Furthermore, this 0.95% figure doesn't even include the Thomson Road Jewish Cemetery (cleared by 1985), 10.5 hectare Bidadari Cemetery (cleared by 2006), and 7-hectare Kwong Hou Sua in Woodlands (cleared by 2009).

Is it really necessary to wipe clean these remaining precious spaces that take up less than 0.95% of Singapore's land area?

And if Singapore desperately needs more land, why aren't we first using the land area currently occupied by Orchid Country Club, Raffles Country Club, Singapore Island Country Club, Warren Golf & Country Club, and the golf and country clubs in Changi, Jurong, Keppel, Marina Bay, Kranji, Selatar Base, Sembawang, Tanah Merah?

Perhaps in the past, it was deemed necessary for our grandparents to relinquish their burial grounds for public housing and the development of the shopping belt in Orchard and Novena.

But how much is enough, and what is the optimum point between preserving tangible heritage and history, and allowing the land to be taken over by even more modern amenities, condominiums and wider roads? This concerns all of us and future generations, and we need proper, genuine discussion before bulldozers irreversibly destroy these old spaces.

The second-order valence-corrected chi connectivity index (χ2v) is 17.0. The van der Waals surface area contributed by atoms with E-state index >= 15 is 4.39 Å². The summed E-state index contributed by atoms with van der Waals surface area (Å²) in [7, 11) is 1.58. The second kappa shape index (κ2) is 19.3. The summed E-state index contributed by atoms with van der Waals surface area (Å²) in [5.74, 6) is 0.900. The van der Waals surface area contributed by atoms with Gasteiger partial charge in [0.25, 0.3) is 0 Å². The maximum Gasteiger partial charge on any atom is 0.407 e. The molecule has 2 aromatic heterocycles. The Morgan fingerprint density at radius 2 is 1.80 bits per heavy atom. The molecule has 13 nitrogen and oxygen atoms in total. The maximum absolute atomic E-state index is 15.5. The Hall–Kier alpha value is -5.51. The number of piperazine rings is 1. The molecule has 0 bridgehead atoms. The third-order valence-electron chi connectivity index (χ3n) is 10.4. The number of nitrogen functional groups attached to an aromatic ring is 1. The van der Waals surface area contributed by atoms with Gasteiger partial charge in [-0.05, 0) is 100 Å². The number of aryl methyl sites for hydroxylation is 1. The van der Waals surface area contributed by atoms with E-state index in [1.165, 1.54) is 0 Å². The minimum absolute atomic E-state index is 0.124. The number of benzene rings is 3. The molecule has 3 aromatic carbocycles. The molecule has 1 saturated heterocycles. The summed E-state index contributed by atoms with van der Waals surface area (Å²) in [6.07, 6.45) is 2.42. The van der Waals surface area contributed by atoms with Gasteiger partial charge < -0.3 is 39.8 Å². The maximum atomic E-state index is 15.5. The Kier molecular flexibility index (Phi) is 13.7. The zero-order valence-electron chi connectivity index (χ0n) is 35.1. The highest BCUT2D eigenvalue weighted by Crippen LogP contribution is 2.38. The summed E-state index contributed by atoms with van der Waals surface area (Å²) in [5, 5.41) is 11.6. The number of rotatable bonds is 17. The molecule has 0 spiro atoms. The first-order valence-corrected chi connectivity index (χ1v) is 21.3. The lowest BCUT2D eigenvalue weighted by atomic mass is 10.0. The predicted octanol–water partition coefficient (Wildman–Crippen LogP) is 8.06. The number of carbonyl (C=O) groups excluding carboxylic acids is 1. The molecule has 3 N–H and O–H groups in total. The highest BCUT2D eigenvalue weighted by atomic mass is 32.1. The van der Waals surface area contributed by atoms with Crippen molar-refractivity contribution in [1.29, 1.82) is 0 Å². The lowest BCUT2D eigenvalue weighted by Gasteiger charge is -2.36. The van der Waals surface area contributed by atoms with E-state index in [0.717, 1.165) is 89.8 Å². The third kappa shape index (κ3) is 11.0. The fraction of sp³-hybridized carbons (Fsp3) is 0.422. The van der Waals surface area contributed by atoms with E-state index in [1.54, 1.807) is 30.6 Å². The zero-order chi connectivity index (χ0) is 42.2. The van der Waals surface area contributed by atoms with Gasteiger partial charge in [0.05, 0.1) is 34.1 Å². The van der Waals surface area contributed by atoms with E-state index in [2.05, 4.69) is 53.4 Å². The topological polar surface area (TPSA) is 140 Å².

Minister of State Tan Chuan-Jin's argument hinges on Mr Lim Kim San's question, but asking Singaporeans to choose between our dead grandparents and our grandchildren is a severe misrepresentation of the issue.

I strongly suspect our grandchildren will not live in misery for want of that extra 0.95% of land. In fact, I hope our grandchildren will be more creative in their urban design, with efficient use of land and infrastructure, without resorting to the destruction of the few cemeteries left.

And if current public sentiment is anything to judge the future by, I suspect our grandchildren will enjoy walking in a protected, conserved Bukit Brown, seeing and touching history in tangible forms, and will one day ask, what would Singapore be like if our grandparents had won? That is, if we don't win today.

By Lisa Li

Lisa Li is a member of SOS Bukit Brown. The Community of Bukit Brown calls for a moratorium on all plans for Bukit Brown, until there is clarity over long-term plans for the area and discussions over alternatives have been exhausted.

http://publichouse.sg/categories/topstory/item/543-what-would-spore-be-like-if-our-grandparents-had-won


References:

Tan, K. YL, 'Introduction: The Death of Cemeteries in Singapore' from Spaces of the Dead: A Case from the Living, (Singapore: Ethos Books, 2011.

Tan, B.H. & Yeoh, B. SA, 'The Remains of the Dead: Spatial Politics of Nation-Building in Post-war Singapore' from Spaces of the Dead: A Case from the Living, (Singapore: Ethos Books, 2011).

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NOTE:

Singapore has 22 golf courses on leases and 3 temporary golf course sites, which together occupy 88% of the 1,600 ha of land used for sports and recreation, or 2.2% of Singapore’s total land area.  (URA Land Allocation Focus Group Final Report 2000, page 46, point 4.7.)

We thank Ian Chong, from Heritage Singapore - Bukit Brown Cemetery Facebook group & SOS Bukit Brown - for this clarification.